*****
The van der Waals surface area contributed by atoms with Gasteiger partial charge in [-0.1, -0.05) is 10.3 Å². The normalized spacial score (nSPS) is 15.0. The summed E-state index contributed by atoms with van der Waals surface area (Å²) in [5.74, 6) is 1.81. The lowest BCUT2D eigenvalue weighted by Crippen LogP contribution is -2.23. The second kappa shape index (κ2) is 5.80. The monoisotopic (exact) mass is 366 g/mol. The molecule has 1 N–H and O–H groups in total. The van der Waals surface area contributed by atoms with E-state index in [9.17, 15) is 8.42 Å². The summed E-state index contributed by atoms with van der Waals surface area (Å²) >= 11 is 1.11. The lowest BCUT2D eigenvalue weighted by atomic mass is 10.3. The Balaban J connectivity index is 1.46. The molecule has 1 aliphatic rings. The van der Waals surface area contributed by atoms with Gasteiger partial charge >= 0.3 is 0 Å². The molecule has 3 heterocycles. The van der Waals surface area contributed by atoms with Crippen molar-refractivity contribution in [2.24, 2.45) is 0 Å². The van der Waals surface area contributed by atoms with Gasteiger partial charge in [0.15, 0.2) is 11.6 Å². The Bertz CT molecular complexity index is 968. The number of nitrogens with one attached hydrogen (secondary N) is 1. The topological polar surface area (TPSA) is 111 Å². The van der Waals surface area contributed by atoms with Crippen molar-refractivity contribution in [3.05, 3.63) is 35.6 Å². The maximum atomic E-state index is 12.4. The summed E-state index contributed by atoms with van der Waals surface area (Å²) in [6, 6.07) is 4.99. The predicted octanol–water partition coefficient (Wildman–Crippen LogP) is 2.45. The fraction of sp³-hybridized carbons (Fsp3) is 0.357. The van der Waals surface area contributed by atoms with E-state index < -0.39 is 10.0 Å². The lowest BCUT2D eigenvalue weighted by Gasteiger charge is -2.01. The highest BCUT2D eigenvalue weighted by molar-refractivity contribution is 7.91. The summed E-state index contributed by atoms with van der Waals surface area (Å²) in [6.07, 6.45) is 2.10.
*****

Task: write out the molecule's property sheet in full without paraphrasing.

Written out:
The van der Waals surface area contributed by atoms with Gasteiger partial charge in [-0.1, -0.05) is 10.3 Å². The normalized spacial score (nSPS) is 15.0. The summed E-state index contributed by atoms with van der Waals surface area (Å²) in [5.74, 6) is 1.81. The lowest BCUT2D eigenvalue weighted by Crippen LogP contribution is -2.23. The second kappa shape index (κ2) is 5.80. The monoisotopic (exact) mass is 366 g/mol. The molecule has 1 N–H and O–H groups in total. The van der Waals surface area contributed by atoms with E-state index in [9.17, 15) is 8.42 Å². The summed E-state index contributed by atoms with van der Waals surface area (Å²) >= 11 is 1.11. The lowest BCUT2D eigenvalue weighted by atomic mass is 10.3. The Balaban J connectivity index is 1.46. The molecule has 1 aliphatic rings. The van der Waals surface area contributed by atoms with Gasteiger partial charge >= 0.3 is 0 Å². The molecule has 3 heterocycles. The van der Waals surface area contributed by atoms with Crippen molar-refractivity contribution in [2.24, 2.45) is 0 Å². The van der Waals surface area contributed by atoms with Gasteiger partial charge in [0.15, 0.2) is 11.6 Å². The Bertz CT molecular complexity index is 968. The number of nitrogens with one attached hydrogen (secondary N) is 1. The topological polar surface area (TPSA) is 111 Å². The van der Waals surface area contributed by atoms with Crippen molar-refractivity contribution in [3.05, 3.63) is 35.6 Å². The maximum atomic E-state index is 12.4. The summed E-state index contributed by atoms with van der Waals surface area (Å²) in [6, 6.07) is 4.99. The predicted octanol–water partition coefficient (Wildman–Crippen LogP) is 2.45. The fraction of sp³-hybridized carbons (Fsp3) is 0.357. The van der Waals surface area contributed by atoms with E-state index < -0.39 is 10.0 Å². The lowest BCUT2D eigenvalue weighted by Gasteiger charge is -2.01. The highest BCUT2D eigenvalue weighted by molar-refractivity contribution is 7.91. The summed E-state index contributed by atoms with van der Waals surface area (Å²) in [6.07, 6.45) is 2.10.